The Agency of African States in Global Health Efforts with Amy Patterson

One of my most vivid memories from my experience as a Peace Corps volunteer in rural Senegal occurred soon after I moved to my assigned village. A group of NGO and government workers arrived to immunize children. Village elites enthusiastically told them to leave, even though children were routinely infected with tetanus, measles, and polio. The elites shunned this government-supported, well-funded international effort. Overtime I came to discover some of their reasons: distrust of the state, bad experiences with NGOs, and cultural views on biomedicine. But the incident illustrated to this naïve volunteer a powerful lesson:  Lofty aspirations and action plans that come from the top may mean little in local communities.

I discuss this incident almost every semester when I teach about development or global health governance. While the event raises numerous questions, I tackle two in my new book Africa and Global Health Governance. The first is “What factors affect the implementation of global health policies?” The book uses case studies of AIDS, the Ebola outbreak in West Africa, and non-communicable diseases (NCDs) to explore this question. It builds on country case studies and incorporates explanations from the international, state and local levels of analysis. For example, in the Ebola case I illustrate how religious and traditional leaders pushed the Liberian state to act quickly but in ways that could both challenge and incorporate a crisis narrative that resonated in donor countries like the United States.

A second question is “Who shapes decisions in global health governance?” We often assume that donor states like the United States and international organizations like the WHO or the World Bank are the crucial voices in the design of global health policies and programs. While it is true that these actors have significant resources, power, and capacity, the picture is more complicated. African states and civil society play a role, though their activities have received little attention in the scholarship. For example, African leaders made influential and dramatic pleas for AIDS resources at the United Nations in 2001, and they used behind-the-scenes diplomacy to affect donor AIDS programs. The book explores how the actions (or inactions) of some African states shape global health governance.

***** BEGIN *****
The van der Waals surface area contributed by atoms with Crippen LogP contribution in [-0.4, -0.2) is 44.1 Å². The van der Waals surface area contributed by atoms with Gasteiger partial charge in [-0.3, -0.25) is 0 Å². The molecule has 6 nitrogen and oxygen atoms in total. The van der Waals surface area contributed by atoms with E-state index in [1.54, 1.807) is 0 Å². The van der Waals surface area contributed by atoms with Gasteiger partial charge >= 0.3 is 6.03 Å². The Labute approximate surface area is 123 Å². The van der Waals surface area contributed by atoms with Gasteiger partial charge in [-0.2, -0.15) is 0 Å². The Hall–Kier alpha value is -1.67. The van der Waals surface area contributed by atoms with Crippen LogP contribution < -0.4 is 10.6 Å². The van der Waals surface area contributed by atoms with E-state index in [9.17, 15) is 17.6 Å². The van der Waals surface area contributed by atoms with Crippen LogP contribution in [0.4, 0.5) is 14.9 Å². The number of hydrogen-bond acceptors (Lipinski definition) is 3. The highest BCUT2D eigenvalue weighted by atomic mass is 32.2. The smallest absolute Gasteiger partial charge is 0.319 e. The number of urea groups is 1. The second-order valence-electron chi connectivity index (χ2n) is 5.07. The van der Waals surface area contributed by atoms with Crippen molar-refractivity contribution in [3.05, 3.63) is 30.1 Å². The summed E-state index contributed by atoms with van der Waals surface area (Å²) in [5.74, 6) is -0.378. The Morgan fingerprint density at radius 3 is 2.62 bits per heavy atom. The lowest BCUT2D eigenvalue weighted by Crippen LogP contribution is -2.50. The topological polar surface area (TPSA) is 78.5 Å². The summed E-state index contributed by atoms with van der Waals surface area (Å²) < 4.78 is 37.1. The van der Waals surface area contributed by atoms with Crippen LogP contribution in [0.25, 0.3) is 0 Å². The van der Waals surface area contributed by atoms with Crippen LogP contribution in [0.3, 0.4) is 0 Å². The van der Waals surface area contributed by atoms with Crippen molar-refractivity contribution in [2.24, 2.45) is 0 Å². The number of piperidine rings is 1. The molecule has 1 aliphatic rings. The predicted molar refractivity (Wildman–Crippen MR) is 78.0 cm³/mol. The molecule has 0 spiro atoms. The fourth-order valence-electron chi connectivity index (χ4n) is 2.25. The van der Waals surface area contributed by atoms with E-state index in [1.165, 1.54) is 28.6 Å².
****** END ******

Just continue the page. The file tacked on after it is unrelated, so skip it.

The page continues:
In addressing these two questions, I emphasize the agency of African states and civil society. These actors are often portrayed as victims of economic and power structures and thus, highly dependent on foreign aid, NGOs, and humanitarian do-goodism. But the reality is that conditions of dependency and agency lie on a continuum, as Emma-Louise Anderson and I illustrate in our study of AIDS support groups in Zambia and Malawi*. In Africa and Global Health Governance, I show how some African leaders used extraversion—the practice of emphasizing their weakness—to gain donor resources. I demonstrate how state elites designed donor-required AIDS institutions to consolidate their ruling coalitions. In the Ebola case, I argue that the very weakness of the International Health Regulations enabled African states without Ebola cases to place restrictions on travelers from affected countries, despite WHO statements against such actions. In these agentic processes, domestic and global politics are closely intertwined. It is this tangled knot that creates dynamism in global health governance.

One of my goals in the book is to highlight the views to African actors involved with global health issues—advocates, local community health workers, government officials, NGO representatives, people living with or affected by disease. I engaged in fieldwork that spanned several years in Liberia, Zambia, Tanzania, Ghana, Uganda, and the United States. Observations in South Africa and Senegal also inform the work. Ultimately, the book provides a complex picture of the health policies and programs that affect millions across the continent. In the process it calls for deeper analysis of the agentic behavior like I observed in that Senegalese village many years ago.

Amy S. Patterson is the Carl Gustav Biehl Professor of International Affairs at Sewanee: The University of the South. She is the author of The Church and AIDS in Africa: The Politics of Ambiguity and The Politics of AIDS in Africa.

* Emma-Louise Anderson and Amy S. Patterson, Dependent Agency in the Global Health Regime: Local African Responses to Donor AIDS Efforts. London: Palgrave Macmillan, 2017.